Summary and Contributions: This paper analyzes escaping from local minima of SGD and Adam, using their corresponding Levy-driven stochastic differential equations (SDEs). By defining the “flatness” and “sharpness” or local minima based on a Radon measure, the paper theoretically shows that: (1) both SGD and Adam prefer to find flat local minima, i.e., flat minima usually have larger escaping time than sharp ones, (2) Compared to Adam, SGD tends to easily escape from local basins.
Strengths: The theory established in the paper is very solid, and provides a good explanation for the generalization performances of SGD and Adam, and the gap between them. Note that there is always a debate on the connection between generalization performance and flatness of local minima. This proposed definition of flatness based on Radon measure seems can make the debate to an end.
Weaknesses: The experiment mainly verifies the generalization performance gap between SGD and Adam, but does not verify the main theory established in the paper, such as: the relation between Radon measure and the escaping time, the validity of the flatness definition.
Correctness: As far as I checked, I think the claims are correct.
Clarity: The paper is written clearly and easy to read.
Relation to Prior Work: Related works are properly mentioned.
Additional Feedback: [After author feedback] The feedback addresses some of my concerns. Hence, I keep my score.
Summary and Contributions: This work analyzes the convergence behaviors of SGD and Adam through their Levy-driven stochastic differential equations. The theoretical results show that escaping time from a basin for SGD is smaller than that of Adam. Moreover, comparing to Adam, SGD is more like to finally converge to a flat or asymmetric basin that often have better generalization performance.
Strengths: This work can help us to theoretically better understand why SGD generalizes better than Adam in deep learning.
Weaknesses: 1). Commonly, the optimization algorithm “SGD” in deep learning is SGD with momentum rather than the standard SGD. This work does not discuss SGD with momentum. Compared to the SDE of the standard SGD, the SDE of SGD with momentum is more like that of Adam. Hence, there is a question whether the proposed theory can still interpret that SGD with momentum can generalize better than Adam. 2). One of the contributions is substituting the Gaussian distribution assumption for gradient noise in SGD and Adam with the alpha-stable distribution, but this work does not state how to get the key tail index \alpha. From Figure 1, we can conclude that alpha in practice is usually smaller than 1. This will bring a new problem. According to Theorem 1, the first escaping time \Gamma negatively depends on the learning rate \eta. It means a larger learning rate is beneficial to escaping from a basin. However, in practice it is common that a smaller learning rate is more helpful to escape from a basin. Hence, this theory is somewhat inconsistent with the phenomenon in practice.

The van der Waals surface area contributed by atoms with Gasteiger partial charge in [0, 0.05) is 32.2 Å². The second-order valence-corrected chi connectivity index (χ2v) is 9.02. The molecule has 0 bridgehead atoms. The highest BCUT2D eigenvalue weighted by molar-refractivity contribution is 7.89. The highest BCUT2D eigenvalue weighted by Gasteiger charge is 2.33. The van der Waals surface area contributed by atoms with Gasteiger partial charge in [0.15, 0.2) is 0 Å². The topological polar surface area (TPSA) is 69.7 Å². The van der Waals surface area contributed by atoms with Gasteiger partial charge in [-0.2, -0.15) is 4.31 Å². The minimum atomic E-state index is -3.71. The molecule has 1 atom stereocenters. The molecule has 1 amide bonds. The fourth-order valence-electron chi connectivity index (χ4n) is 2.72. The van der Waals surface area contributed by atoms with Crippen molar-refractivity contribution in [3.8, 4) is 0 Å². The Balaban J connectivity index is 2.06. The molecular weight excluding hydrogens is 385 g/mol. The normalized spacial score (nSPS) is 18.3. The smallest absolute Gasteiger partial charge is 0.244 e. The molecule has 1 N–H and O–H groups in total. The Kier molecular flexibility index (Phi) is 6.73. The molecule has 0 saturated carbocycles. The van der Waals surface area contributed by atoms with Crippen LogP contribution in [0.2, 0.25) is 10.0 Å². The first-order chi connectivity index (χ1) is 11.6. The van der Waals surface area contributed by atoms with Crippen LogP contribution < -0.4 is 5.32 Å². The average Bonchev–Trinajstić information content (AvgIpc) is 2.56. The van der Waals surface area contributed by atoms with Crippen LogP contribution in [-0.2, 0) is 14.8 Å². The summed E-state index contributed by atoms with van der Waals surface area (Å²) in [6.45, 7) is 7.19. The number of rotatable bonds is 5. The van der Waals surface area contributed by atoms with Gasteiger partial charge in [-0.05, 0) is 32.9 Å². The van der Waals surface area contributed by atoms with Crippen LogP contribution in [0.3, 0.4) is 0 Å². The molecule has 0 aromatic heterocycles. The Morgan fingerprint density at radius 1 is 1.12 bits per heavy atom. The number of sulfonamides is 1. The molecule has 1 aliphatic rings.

Correctness: The theory seems to be inconsistent with the phenomenon in practice.
Relation to Prior Work: Yes
Additional Feedback: The responses partly address my concerns, so I raise my score. But the theoretical analysis of SGD-M is still not sufficient, I would like to see more clear justifications for SGD-M in the updated revision.
Summary and Contributions: This paper studies the escaping behavior of SGD and Adam through Levy driven SDEs. The theoretical results show that the time for escaping local basic depends on the Radon measure of basin and the heaviness of the gradient noise. This also suggests that Adam has a larger escaping time due to its adaptation. Experiments are also provided to justify their results.
Strengths: The noise assumption considered in this paper is more realistic than gaussian noise assumption made by several previous work. The results suggest a new measurement of “flat” minima, Radon measure of the local basin, which gives another interesting characterization of “flat/sharp” minima.
Weaknesses: The analysis for dynamics of Adam is simplified by Assumption 2. While the intuitive explanation is provided, the results can be strengthened if this can be proved rigorously.
Correctness: The claims and method seem to be reasonable.
Clarity: The paper is well-written and easy to follow.
Relation to Prior Work: The authors discussed related works, and explained several differences between prior works and current paper.
Additional Feedback: We know that for over-parameterized neural network, its local minima usually only have an ill-conditioned or even degenerate Hessian. So, I wonder if results would still hold in these situations, such as the non-strongly convex case, i.e., \mu = 0 if Assumption 1. For the right figure of Figure 2(a) and 2(b), I wonder why the loss between two points is decreasing and then increasing. If there is a barrier between these two points, it seems should be first increasing and then decreasing? ============================================================= After rebuttal: Authors feedback addressed my questions.